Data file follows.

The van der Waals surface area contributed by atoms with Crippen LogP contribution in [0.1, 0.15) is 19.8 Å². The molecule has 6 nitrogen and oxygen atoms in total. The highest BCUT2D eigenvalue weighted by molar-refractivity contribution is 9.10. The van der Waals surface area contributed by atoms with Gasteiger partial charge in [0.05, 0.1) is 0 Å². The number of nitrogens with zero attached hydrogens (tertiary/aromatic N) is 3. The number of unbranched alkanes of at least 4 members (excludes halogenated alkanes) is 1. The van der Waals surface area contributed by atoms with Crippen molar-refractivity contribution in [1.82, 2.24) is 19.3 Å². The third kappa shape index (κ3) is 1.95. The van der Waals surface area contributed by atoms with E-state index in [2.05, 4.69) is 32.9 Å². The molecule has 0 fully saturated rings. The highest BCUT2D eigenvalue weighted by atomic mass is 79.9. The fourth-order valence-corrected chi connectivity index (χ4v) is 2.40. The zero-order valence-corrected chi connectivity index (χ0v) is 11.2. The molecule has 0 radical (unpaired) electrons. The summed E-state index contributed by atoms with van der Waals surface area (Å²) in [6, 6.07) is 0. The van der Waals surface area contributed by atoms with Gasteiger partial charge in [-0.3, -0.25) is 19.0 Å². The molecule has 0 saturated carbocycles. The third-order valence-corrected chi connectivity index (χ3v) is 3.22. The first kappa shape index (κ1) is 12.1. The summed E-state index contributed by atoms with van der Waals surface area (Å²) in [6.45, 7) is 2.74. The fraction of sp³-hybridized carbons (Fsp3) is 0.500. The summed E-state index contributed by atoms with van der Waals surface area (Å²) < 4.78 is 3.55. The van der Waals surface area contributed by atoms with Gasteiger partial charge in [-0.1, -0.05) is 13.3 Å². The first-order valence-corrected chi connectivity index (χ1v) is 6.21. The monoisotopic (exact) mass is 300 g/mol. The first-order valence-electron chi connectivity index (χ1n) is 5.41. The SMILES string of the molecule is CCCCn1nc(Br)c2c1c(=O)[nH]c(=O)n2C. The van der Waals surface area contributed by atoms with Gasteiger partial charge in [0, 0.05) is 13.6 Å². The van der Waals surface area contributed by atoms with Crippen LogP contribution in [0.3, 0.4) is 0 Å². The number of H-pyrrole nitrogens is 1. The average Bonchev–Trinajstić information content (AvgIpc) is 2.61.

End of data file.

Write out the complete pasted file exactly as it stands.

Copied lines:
The van der Waals surface area contributed by atoms with Crippen LogP contribution in [0.1, 0.15) is 19.8 Å². The molecule has 6 nitrogen and oxygen atoms in total. The highest BCUT2D eigenvalue weighted by molar-refractivity contribution is 9.10. The van der Waals surface area contributed by atoms with Gasteiger partial charge in [0.05, 0.1) is 0 Å². The number of nitrogens with zero attached hydrogens (tertiary/aromatic N) is 3. The number of unbranched alkanes of at least 4 members (excludes halogenated alkanes) is 1. The van der Waals surface area contributed by atoms with Crippen molar-refractivity contribution in [1.82, 2.24) is 19.3 Å². The third kappa shape index (κ3) is 1.95. The van der Waals surface area contributed by atoms with E-state index in [2.05, 4.69) is 32.9 Å². The molecule has 0 fully saturated rings. The highest BCUT2D eigenvalue weighted by atomic mass is 79.9. The fourth-order valence-corrected chi connectivity index (χ4v) is 2.40. The zero-order valence-corrected chi connectivity index (χ0v) is 11.2. The molecule has 0 radical (unpaired) electrons. The summed E-state index contributed by atoms with van der Waals surface area (Å²) in [6, 6.07) is 0. The van der Waals surface area contributed by atoms with Gasteiger partial charge in [-0.3, -0.25) is 19.0 Å². The molecule has 0 saturated carbocycles. The third-order valence-corrected chi connectivity index (χ3v) is 3.22. The first kappa shape index (κ1) is 12.1. The summed E-state index contributed by atoms with van der Waals surface area (Å²) in [6.45, 7) is 2.74. The fraction of sp³-hybridized carbons (Fsp3) is 0.500. The summed E-state index contributed by atoms with van der Waals surface area (Å²) < 4.78 is 3.55. The van der Waals surface area contributed by atoms with Gasteiger partial charge in [-0.1, -0.05) is 13.3 Å². The first-order valence-corrected chi connectivity index (χ1v) is 6.21. The monoisotopic (exact) mass is 300 g/mol. The first-order valence-electron chi connectivity index (χ1n) is 5.41. The SMILES string of the molecule is CCCCn1nc(Br)c2c1c(=O)[nH]c(=O)n2C. The van der Waals surface area contributed by atoms with Gasteiger partial charge in [0, 0.05) is 13.6 Å². The van der Waals surface area contributed by atoms with Crippen LogP contribution in [0.3, 0.4) is 0 Å². The number of H-pyrrole nitrogens is 1. The average Bonchev–Trinajstić information content (AvgIpc) is 2.61.